In January It’s So Niiiice

C’mon, surely you know the song:

Happy once, happy twice
Happy chicken soup with rice

No? Well, it’s true. Chicken soup (with or without rice) is one of those things that defies seasons. Done right, it’s a cure all and comfort food. Of course, in order to do it right, you need a good stock as the base.

Stock, and chicken soup, for that matter, are deeply personal things. Talk to ten different cooks and each will have his own recipe. I’ve seen some calling for several whole raw chickens, or specific bones (notably the neck) and countless variations on spices.

That’s all very well and good, but I prefer to keep it simple: using the carcass of an already roasted chicken that’s left over from a meal. What I like best about this method is the added depth of flavor that comes from using the roasted chicken. The stock is richer, more golden than yellow and, I think, more silky.

It’s also far more economical. The chicken carcass from last night’s supper? Throw it in the freezer so it’s ready when you need. Any other poultry bones, say from a roast turkey? Use those, too. Those bits of the carrot that are too close to the top to grate and the celery greens that aren’t usable for salad? Freeze them and save ’em. Once you’re in the habit, making stock becomes an incredibly cheap proposition. If you plan it right, you won’t even have to leave your house before cooking, making it the perfect recipe for a lazy Sunday.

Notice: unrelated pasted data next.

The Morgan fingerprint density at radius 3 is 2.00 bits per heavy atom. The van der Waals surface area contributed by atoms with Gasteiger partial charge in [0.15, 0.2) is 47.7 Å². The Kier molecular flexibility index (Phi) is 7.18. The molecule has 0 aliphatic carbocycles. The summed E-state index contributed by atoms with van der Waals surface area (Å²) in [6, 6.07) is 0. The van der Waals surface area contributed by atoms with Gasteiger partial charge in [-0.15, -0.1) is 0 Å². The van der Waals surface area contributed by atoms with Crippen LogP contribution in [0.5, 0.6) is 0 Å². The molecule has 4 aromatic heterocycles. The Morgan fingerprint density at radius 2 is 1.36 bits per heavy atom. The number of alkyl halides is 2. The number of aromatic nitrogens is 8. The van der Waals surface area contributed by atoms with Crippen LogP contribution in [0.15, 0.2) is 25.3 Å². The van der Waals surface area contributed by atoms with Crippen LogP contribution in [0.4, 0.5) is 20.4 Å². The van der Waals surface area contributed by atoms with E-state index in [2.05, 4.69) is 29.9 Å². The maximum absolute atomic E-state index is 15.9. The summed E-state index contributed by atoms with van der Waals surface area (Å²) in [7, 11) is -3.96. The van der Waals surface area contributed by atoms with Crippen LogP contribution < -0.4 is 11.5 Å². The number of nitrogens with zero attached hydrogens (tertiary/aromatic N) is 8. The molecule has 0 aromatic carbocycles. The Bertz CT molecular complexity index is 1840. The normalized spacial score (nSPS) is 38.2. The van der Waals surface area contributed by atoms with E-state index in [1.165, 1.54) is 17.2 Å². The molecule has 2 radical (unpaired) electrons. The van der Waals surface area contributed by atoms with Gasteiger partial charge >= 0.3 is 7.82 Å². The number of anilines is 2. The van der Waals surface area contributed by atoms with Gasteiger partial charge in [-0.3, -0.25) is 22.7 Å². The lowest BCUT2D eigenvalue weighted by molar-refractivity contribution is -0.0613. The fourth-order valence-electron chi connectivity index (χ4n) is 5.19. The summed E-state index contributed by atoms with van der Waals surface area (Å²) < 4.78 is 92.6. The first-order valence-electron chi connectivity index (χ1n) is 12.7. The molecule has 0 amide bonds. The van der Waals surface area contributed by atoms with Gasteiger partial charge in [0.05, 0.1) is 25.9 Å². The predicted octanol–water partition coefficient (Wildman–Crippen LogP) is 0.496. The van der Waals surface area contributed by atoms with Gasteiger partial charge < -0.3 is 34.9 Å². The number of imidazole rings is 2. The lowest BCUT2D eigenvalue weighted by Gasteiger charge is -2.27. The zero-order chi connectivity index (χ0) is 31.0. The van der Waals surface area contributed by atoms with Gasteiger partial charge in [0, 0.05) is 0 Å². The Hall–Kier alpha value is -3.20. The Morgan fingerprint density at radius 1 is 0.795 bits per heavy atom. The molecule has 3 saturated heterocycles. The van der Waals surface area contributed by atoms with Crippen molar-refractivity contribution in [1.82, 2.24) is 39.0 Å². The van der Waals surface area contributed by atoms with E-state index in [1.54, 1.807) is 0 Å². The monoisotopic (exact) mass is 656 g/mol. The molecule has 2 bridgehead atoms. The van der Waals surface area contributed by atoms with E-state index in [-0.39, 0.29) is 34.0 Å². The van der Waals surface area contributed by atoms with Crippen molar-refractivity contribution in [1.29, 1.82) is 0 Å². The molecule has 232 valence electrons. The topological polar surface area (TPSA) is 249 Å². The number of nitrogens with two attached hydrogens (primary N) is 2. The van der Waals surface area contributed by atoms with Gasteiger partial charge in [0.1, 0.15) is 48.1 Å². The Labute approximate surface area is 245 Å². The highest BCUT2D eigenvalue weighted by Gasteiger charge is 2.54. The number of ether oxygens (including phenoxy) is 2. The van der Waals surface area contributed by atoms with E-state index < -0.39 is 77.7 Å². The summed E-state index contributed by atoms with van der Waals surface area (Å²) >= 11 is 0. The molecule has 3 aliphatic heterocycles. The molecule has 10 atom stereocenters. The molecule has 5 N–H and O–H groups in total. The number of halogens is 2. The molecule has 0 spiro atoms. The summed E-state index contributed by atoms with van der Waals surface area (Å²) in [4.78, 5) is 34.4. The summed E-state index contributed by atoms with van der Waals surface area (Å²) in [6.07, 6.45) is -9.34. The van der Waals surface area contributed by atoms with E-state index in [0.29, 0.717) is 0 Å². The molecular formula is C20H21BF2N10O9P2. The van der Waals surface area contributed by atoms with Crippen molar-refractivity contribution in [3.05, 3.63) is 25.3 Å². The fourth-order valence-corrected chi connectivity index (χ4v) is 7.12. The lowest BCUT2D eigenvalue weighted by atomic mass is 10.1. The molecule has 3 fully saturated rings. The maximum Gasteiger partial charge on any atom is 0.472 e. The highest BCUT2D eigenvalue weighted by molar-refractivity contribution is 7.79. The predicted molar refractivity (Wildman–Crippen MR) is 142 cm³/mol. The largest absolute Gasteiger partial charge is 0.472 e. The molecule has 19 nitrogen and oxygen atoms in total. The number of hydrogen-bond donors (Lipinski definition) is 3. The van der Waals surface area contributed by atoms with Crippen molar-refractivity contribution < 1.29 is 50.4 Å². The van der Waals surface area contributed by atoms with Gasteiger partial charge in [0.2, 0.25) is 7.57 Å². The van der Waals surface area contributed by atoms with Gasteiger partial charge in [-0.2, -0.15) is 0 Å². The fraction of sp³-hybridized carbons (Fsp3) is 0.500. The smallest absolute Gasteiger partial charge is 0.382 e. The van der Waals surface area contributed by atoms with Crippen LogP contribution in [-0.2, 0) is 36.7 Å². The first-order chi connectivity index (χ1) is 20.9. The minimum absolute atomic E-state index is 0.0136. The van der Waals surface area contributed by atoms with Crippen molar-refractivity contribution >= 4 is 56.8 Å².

This stock freezes well, too, so you’ll have it on hand whenever you cook or to make a bowl of chicken soup, whatever the season.

Chicken Stock

Chicken Bones (1 pound minimum, but the more you have, the better)
4 carrots, chopped coarsely
1 large onion, chopped coarsely
4 ribs celery, chopped coarsely
5 cloves garlic
3 bay leaves
1 TBS peppercorns
1 tsp thyme
½ tsp red pepper flakes
salt, to taste
3 TBS vegetable oil
Juice of 1 lemon
Cold Water (enough to coat your chicken bones by at least half an inch)

Heat oil in a large (at least 8-quart) stock pot.

Heat the red pepper flakes, garlic cloves and onions, allowing the onions and garlic to caramelize, about 5-10 minutes. Add in celery and carrots, saute for another 5-10 minutes. Add salt to taste.

Add your chicken bones to the stock pot, and cover them by at least a half inch. It’s crucial that the water is cold.

To the water, add the thyme, peppercorns and bay leaves. Bring to a boil, and then reduce heat so that the water simmers.

Simmer for at least 4 hours, periodically skimming off the fat and checking the water level. If the bones are exposed, add more cold water. Check your seasoning throughout, adding salt as necessary.

Once the stock is finished, strain with a fine mesh sieve (using cheese cloth works, too) and add in lemon juice.

The stock will keep frozen for 3 months.

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